Newer Complexes Could Be Best

Any apartment building in the U.S. that was built after March 31, 1991 and fits four or more families is required to meet specific accessibility requirements. This law was introduced under the Fair Housing Amendments Act to improve housing options for people with disabilities and offer a more balanced market. These new complexes are required to have:

  • Doors wide enough to allow wheelchair users to have passage.
  • Accessible routes into apartments.
  • Accessible routes around apartments.
  • Accessible and usable bathrooms and kitchens.

In addition, many jurisdictions have new apartments with more accessible features, such as ground-level entry, low cabinets and walk-in showers.

Make Your Search Easier

Finding the right accessible apartment can be a tricky task. One way you can make the process easier is by limiting your search to accessible` apartments only. Most online housing search sites allow you to narrow your results. Generally, you select the “Disability Access” feature to do this. You may have to first do an “Advanced Search” in order to locate that feature.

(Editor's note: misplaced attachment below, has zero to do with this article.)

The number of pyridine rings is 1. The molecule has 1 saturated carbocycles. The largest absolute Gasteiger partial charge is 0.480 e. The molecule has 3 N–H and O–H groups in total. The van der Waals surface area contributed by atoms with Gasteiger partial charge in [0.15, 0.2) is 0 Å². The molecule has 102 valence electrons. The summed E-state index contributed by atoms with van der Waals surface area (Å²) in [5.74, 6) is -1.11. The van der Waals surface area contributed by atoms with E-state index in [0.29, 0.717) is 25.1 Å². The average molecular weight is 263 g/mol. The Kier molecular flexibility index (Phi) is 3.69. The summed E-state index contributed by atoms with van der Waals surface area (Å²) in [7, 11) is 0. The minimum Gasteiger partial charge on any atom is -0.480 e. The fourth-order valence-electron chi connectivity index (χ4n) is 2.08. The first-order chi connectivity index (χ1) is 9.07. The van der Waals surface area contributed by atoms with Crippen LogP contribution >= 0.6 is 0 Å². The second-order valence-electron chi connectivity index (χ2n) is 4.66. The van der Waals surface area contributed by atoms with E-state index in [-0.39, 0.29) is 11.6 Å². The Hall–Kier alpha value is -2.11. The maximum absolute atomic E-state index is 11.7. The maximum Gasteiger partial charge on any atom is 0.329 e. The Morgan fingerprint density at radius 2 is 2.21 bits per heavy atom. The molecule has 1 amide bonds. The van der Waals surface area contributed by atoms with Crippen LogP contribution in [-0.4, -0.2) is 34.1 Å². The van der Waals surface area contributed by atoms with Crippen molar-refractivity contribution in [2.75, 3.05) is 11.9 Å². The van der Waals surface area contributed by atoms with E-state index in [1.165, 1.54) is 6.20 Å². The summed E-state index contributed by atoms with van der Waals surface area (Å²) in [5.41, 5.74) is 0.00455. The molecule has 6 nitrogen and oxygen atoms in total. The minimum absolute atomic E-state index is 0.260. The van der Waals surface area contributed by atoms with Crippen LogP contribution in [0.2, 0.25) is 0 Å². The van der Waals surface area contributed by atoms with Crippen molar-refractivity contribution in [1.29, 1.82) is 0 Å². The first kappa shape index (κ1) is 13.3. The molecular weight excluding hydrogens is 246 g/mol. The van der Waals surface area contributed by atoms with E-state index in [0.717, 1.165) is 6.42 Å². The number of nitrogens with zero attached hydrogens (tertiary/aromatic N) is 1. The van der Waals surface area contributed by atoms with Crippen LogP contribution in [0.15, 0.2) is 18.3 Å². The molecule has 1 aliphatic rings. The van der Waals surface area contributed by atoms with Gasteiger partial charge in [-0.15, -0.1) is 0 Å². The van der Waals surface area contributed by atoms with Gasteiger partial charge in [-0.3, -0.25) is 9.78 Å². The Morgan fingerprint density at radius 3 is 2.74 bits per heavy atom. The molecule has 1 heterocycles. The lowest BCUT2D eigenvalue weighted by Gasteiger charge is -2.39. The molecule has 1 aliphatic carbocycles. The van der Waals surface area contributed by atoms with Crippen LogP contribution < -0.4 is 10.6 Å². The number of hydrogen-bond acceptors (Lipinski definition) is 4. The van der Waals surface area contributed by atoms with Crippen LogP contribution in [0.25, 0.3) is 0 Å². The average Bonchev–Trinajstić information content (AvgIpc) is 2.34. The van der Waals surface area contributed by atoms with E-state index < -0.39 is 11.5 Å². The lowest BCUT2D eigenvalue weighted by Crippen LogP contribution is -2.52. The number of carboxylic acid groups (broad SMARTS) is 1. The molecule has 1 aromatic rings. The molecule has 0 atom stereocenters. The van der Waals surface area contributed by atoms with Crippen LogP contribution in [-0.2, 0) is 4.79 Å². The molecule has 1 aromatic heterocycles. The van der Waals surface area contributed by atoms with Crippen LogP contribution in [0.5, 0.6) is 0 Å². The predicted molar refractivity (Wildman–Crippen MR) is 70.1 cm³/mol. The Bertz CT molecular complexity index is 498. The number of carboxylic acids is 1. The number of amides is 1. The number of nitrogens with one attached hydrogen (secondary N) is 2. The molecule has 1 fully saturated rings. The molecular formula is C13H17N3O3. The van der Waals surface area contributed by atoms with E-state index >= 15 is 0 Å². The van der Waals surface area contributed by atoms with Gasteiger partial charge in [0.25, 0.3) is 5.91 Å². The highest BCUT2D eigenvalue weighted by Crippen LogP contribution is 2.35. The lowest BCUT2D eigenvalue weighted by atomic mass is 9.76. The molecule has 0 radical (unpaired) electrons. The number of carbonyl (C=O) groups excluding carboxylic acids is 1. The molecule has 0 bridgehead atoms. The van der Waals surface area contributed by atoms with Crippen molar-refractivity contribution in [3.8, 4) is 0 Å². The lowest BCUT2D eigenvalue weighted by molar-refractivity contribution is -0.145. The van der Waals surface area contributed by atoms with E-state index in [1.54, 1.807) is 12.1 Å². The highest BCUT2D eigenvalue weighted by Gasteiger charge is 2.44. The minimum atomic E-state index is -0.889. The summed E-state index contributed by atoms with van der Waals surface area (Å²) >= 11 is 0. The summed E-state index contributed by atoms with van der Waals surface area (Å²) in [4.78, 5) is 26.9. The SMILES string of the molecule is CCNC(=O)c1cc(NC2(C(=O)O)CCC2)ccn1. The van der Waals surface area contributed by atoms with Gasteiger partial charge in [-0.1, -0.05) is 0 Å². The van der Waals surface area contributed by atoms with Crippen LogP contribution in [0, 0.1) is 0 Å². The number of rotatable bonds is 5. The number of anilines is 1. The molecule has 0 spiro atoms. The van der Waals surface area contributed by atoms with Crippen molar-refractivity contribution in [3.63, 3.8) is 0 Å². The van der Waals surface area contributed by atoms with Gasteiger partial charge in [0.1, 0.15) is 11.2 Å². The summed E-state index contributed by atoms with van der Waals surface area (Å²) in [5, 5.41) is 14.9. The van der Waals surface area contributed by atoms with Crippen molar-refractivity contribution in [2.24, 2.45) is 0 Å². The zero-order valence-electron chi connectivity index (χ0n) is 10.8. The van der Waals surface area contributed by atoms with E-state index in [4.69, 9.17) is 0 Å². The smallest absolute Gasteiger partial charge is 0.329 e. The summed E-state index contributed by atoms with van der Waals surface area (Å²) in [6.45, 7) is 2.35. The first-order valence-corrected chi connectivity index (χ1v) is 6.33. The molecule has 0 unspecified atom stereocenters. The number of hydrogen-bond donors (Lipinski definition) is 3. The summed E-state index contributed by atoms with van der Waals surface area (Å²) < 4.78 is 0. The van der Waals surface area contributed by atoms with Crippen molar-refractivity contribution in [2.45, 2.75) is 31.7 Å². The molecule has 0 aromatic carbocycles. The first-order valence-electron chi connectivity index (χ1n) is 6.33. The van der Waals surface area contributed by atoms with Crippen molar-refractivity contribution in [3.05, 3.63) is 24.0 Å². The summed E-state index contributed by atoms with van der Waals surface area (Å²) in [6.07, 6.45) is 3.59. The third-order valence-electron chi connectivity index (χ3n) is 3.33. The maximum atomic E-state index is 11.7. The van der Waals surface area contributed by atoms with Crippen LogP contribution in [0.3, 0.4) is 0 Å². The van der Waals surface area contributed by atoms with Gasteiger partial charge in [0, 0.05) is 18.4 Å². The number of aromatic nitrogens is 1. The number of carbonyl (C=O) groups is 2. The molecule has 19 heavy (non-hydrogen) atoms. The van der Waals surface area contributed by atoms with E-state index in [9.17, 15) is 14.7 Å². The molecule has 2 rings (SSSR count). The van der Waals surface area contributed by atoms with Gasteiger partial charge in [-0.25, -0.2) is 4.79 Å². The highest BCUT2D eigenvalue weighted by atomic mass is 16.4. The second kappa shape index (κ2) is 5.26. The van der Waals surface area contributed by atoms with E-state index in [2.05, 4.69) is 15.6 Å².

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There are also several websites designed specifically to help people search for accessible apartments. To find out if this kind of site exists for your area, use a search engine and type in the name of your town, city or county, followed by the words “accessible apartments.”

Ask Questions

When you begin apartment hunting, you need to ask the right questions to ensure the home will meet your needs. As such, prepare a list before the property visit. This will serve as a checklist and help you remember to address all concerns. In addition, the answers will put you in a better position to decide if the apartment is right for you. Questions you should ask include:

  • Can I reach switches?
  • Do the doors have knobs or handles?
  • Are the doors at least 32 inches wide?
  • Are there ramps? If so, are they where I need them to be?
  • Is the bathtub or shower big enough?
  • Are there grab bars in the bathtub or shower?
  • How wide are the hallways in the apartment?
  • How wide are the hallways in the public areas?
  • How low are the counters?
  • Is the flooring easy to walk or roll across?

You need to ask yourself questions about the location of the apartment as well. The surrounding area should be just as accessible as your home, to ensure you are comfortable and happy in your new neighborhood. Questions you may need to ask yourself include:

  • Can I easily access the local stores and services?
  • Are the sidewalks congested?
  • Are there ramps on the sidewalks?
  • Do I have to go far to reach public transport?
  • Do crosswalks have the appropriate crossing sounds and lights to enable safe crossing?
  • Do grocery stores, pharmacies and restaurants deliver to the apartment building?